“There is a huge amount of inspiration and support,” Danielle agrees. “I can network among other industry professionals, seek out opportunities to learn and share experiences, and connect with other women via social media, online forums, and organisational groups such as Pink Boots.”
However, the onus shouldn’t lie entirely on non-males. Men too, and indeed the industry as a whole, have an important role to play in improving things for everybody. Thankfully, both Emily and Danielle have had positive experiences at their respective workplaces, and they draw on that experience in providing advice.
Emily suggests a way forward in being more tolerant of the different communication styles used by different people.
“As women, we’re always the first to put ourselves down,” she says. “You might have the most knowledgeable brewer in front of you, but she doesn’t act like it, because she’s been put down, or criticised, or second-guessed so many times before because her communication style might have been more collaborative or more empathetic.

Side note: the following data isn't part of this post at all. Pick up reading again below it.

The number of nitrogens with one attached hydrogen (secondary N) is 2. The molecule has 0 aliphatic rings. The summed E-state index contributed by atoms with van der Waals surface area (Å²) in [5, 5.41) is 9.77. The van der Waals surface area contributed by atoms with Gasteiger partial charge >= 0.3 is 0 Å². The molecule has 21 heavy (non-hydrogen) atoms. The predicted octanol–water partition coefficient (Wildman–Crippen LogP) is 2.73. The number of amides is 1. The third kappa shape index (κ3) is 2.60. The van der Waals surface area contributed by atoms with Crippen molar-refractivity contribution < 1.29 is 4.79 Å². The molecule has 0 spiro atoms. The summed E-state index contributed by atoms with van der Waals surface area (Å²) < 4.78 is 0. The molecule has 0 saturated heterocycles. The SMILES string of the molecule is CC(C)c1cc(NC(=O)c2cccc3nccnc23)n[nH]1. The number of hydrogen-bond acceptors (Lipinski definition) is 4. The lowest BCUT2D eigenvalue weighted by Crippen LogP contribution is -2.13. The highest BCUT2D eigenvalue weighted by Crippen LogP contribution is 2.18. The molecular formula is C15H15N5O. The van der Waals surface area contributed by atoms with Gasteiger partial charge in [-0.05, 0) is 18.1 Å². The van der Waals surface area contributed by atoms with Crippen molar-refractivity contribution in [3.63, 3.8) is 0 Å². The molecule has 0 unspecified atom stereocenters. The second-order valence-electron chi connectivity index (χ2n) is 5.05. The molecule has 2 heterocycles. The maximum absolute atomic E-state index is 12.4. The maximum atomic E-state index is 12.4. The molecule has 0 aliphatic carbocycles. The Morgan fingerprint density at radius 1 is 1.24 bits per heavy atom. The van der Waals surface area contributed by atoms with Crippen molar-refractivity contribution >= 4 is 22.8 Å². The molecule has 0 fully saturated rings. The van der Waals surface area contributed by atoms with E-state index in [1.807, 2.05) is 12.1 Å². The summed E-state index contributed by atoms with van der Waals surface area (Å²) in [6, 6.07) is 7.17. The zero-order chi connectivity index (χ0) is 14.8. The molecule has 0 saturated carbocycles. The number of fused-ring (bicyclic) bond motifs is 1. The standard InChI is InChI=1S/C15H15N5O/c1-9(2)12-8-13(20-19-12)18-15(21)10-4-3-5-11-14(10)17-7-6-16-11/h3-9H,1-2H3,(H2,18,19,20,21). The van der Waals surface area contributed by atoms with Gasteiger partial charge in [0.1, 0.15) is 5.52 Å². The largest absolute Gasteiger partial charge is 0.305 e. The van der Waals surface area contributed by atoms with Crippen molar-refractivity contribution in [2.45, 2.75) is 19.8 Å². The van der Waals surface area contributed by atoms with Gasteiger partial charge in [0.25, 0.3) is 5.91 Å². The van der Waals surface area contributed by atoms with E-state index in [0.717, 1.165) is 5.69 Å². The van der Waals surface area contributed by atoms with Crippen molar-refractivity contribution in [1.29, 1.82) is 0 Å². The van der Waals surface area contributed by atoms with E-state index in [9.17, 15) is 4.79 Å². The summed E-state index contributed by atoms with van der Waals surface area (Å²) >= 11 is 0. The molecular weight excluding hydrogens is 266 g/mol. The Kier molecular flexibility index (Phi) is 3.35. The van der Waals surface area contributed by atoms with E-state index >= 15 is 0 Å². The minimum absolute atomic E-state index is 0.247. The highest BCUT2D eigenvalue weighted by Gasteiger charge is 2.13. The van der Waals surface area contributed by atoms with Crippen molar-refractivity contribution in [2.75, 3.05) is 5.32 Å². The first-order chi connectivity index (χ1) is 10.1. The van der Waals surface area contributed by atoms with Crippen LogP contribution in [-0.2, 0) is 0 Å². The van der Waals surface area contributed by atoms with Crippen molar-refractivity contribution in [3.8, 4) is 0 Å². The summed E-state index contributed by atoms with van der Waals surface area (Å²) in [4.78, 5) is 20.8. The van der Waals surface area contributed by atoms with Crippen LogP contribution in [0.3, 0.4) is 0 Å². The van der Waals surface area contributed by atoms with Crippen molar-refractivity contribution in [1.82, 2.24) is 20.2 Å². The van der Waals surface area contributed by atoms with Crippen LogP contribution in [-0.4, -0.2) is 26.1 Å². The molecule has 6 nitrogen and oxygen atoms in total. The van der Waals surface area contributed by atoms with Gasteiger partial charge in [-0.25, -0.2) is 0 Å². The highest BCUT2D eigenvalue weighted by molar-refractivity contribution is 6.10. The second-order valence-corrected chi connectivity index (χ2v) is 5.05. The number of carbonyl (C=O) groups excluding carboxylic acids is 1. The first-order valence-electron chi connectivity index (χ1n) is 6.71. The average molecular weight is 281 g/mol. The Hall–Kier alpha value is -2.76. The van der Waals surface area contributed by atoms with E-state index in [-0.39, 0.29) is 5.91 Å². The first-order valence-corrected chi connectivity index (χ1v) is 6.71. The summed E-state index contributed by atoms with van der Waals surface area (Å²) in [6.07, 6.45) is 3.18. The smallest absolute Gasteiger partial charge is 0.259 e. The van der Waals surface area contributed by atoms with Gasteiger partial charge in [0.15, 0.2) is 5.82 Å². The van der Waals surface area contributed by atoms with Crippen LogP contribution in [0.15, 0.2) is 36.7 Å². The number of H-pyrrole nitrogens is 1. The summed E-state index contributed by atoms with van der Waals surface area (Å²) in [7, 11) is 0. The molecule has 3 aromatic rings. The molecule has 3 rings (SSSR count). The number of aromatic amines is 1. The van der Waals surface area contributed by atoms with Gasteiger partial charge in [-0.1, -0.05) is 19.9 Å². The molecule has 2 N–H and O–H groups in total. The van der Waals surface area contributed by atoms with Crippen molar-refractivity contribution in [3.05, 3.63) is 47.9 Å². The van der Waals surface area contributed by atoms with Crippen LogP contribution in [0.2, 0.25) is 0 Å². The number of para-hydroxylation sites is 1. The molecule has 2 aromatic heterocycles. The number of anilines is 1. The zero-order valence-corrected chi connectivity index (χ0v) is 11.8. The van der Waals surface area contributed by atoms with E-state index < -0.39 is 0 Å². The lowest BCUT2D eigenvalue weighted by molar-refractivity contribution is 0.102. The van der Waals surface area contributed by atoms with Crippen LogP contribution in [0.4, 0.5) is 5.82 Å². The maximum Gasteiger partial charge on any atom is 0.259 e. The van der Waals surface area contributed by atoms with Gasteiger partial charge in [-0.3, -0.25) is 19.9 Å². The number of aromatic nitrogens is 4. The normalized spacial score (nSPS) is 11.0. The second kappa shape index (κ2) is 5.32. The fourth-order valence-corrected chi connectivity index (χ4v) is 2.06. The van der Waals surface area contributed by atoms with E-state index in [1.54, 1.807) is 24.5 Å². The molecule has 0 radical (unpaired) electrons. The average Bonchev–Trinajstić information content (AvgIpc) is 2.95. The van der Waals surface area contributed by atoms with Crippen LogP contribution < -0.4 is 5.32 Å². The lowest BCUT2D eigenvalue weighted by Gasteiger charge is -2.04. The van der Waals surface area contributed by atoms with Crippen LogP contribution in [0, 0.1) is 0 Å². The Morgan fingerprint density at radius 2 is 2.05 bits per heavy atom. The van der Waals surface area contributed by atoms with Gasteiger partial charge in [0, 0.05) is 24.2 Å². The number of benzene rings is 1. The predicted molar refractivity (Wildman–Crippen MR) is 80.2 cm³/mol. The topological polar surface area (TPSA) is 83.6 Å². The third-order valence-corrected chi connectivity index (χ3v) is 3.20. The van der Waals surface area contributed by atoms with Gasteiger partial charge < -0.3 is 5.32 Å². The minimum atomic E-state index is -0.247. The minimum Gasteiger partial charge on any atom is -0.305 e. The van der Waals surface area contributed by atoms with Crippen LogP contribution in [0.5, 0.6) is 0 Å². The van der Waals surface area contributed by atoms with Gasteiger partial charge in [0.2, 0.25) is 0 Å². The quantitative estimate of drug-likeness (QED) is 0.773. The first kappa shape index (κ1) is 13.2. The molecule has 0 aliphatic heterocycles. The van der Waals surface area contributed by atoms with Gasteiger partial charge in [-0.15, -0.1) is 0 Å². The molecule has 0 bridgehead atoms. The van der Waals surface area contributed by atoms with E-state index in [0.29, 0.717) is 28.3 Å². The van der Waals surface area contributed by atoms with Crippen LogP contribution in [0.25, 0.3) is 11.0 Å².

“We often ask a lot more questions, and the way we express instruction can be more passive. Rather than say ‘do this,’ we’ll say something like, ‘I think we should do it this way, what do you think?’
"It’s important for you to empower that communication style, to reaffirm the work being done, and to acknowledge that she is just as capable in doing it.”
“Asking for feedback is also a big one,” she adds. “If you ever wonder if you’re treating someone in the workplace right – and this stands for more than just gender – ask them what they need.”
Danielle thinks the key lies in allowing non-males across all industries to become increasingly confident in challenging archaic stereotypes.